Blog Entry #2 November 30th 2019
A lot of you who visit my page probably don't know this about me. Growing up I was a band geek. I had the braces, the acne, the comic books, and the trumpet and french horn in hand. Yeah...I was that girl.I was on pretty much every band trip my high school sent us on. I loved it. But entering the world of visual effects and animation, I had to put that aside. Mainly because I lived in a residence in college. That meant no loud noises after 6pm. Plus, I now hand zero time to practice due to school work. Awhile later I discovered something called an L-system. For anyone reading this who doesn't know what an l-system is, feel free to visit my L-system page.
In Summary, an L-system is a mathematical formula that relies on letters instead of numbers to operate. While in the process it creates mathematical patterns. Leaves, shells, wheels, etc. Being the music nerd that I am, the first thing that I thought of after seeing letter based math was a music score. Confused? Let me break it down.
A musical score is a sheet of letters going up and down in what you would call a musical value. On a treble clef the corresponding repeating notes going up and down are EFGABCDEF. We'll stick with the treble clef for now for simplistic sake. But feel free to consider the bass clef for this exercise.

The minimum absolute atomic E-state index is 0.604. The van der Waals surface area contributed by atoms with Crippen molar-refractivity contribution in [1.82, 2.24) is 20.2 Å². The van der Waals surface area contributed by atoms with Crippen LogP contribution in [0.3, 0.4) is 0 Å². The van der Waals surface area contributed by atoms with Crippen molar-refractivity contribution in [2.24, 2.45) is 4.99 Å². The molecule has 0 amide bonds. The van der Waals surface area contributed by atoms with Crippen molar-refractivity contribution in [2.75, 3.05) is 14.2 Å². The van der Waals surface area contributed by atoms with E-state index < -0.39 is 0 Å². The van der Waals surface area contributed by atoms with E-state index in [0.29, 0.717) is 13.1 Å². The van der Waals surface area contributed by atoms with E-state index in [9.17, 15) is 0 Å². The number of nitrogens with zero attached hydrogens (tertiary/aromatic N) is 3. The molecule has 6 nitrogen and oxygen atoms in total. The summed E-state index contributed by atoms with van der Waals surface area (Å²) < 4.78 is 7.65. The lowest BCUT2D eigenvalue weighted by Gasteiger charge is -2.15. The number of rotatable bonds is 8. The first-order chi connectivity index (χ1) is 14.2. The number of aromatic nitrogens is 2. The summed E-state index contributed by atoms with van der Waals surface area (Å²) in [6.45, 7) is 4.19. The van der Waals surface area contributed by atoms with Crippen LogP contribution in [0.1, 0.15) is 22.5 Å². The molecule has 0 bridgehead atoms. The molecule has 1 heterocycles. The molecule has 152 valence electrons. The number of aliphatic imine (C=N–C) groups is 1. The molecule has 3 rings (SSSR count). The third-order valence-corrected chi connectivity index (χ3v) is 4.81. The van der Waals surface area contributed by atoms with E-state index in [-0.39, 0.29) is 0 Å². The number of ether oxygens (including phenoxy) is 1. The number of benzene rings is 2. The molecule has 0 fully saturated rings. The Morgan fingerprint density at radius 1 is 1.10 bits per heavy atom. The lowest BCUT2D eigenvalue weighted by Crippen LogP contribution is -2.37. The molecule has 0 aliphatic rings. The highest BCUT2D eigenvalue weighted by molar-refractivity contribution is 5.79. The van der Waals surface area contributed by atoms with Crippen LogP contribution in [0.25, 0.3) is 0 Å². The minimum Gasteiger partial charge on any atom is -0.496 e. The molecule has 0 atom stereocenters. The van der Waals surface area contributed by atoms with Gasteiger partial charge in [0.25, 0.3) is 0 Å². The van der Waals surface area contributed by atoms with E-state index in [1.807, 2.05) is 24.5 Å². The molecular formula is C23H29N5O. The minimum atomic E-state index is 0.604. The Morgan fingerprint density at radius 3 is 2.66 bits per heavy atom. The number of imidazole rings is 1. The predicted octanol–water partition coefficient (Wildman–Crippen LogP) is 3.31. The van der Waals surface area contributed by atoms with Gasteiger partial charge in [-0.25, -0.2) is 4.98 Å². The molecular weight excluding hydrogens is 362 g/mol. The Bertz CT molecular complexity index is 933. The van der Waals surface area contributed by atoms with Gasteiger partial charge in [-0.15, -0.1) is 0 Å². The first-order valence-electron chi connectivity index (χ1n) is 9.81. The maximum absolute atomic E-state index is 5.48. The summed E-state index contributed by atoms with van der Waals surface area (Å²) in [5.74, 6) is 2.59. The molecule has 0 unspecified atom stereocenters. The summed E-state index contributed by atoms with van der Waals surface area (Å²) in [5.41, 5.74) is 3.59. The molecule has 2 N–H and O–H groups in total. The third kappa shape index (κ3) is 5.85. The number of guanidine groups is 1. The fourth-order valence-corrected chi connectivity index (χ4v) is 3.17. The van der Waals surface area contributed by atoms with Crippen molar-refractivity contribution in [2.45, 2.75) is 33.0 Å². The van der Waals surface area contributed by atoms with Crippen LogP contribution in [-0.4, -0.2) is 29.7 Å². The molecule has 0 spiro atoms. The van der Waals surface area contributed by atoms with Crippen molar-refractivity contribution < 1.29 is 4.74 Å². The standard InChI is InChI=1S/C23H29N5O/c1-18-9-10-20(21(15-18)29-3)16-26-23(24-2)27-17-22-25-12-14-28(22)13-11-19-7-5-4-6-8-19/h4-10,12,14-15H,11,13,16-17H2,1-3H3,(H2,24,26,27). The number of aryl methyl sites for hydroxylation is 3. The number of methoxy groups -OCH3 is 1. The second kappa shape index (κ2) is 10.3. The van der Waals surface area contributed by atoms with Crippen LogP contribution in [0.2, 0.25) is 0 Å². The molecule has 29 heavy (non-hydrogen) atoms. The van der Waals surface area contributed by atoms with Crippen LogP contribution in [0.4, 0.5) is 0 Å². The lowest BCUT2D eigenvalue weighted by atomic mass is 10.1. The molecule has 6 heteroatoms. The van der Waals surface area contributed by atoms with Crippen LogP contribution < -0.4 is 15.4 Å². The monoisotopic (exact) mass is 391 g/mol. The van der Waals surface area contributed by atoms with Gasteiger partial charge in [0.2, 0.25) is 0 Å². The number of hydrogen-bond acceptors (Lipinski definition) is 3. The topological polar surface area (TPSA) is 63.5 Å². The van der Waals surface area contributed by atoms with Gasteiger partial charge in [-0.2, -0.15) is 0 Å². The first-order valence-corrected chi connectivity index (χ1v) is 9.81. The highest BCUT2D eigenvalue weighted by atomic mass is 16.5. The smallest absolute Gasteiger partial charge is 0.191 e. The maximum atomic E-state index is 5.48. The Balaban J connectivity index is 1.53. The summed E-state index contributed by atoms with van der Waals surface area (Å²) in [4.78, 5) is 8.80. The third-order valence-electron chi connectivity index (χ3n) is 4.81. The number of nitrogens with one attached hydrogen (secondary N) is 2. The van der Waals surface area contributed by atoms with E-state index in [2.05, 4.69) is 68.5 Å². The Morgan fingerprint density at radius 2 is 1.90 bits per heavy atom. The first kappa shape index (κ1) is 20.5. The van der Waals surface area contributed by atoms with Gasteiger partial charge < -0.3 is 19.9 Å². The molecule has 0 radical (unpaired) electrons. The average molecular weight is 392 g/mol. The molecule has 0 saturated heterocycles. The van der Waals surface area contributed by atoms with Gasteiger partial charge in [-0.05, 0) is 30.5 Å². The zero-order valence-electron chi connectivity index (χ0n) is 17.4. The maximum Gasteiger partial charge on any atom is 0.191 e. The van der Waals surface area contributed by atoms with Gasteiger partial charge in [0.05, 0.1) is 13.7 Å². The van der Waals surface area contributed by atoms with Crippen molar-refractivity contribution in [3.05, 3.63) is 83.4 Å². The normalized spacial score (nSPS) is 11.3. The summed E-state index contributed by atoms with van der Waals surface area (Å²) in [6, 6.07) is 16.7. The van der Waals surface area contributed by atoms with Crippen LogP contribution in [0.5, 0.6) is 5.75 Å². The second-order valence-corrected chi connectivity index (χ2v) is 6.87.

So these repeating notes have a value that when played in a song equal to an audio created mathematical formula that we consider music. Let's talk about whole notes, sharps, flats, half notes, and quarters, etc. Notes are divided into quarters that progressively get smaller or larger. These are longer and shorter notes that a musician can play in a song. You can also mix and match notes to extend how long a musician holds a note, or add rests in the song to tell the artist to stop playing. A Sharp or a flat note tells the artist to pitch the note up or down half a step. And a natural note cancels out sharps and flats. So already I'm hoping you can see a pattern. We have a formula that people create with letters to create patterns that we enjoy. So theoretically we could take Twenty One Pilots hit song: Stressed Out, and turn it into an L-system.
L-systems also rely on a formula similar to a sheet of music. Here is SideFX's main article on it HERE. Please read it if you would like to view all the rules of an L-system. I can't really go over them all here. But an L-systems formula goes like this. There are variables; A, B, a, b, c, C, etc. Plus modifiers to add to them to tell the L-System to grow to the left, right, up, down, or to add, multiply, or subtract values.
So we have two systems that can go up, down, subtract and add values, plus have similar letters. So feel free to knock yourself out with this idea and/or hypotheses. Then overlay any musical score with an L-System. I'd love to see what Stressed Out looks like as a tree.
Edit: This article will bit tying into another article I will be creating on Procedural Music and Storytelling with Houdini.
I will link the pages here as they are being explored and created. So far the reference page for these articles are available HERE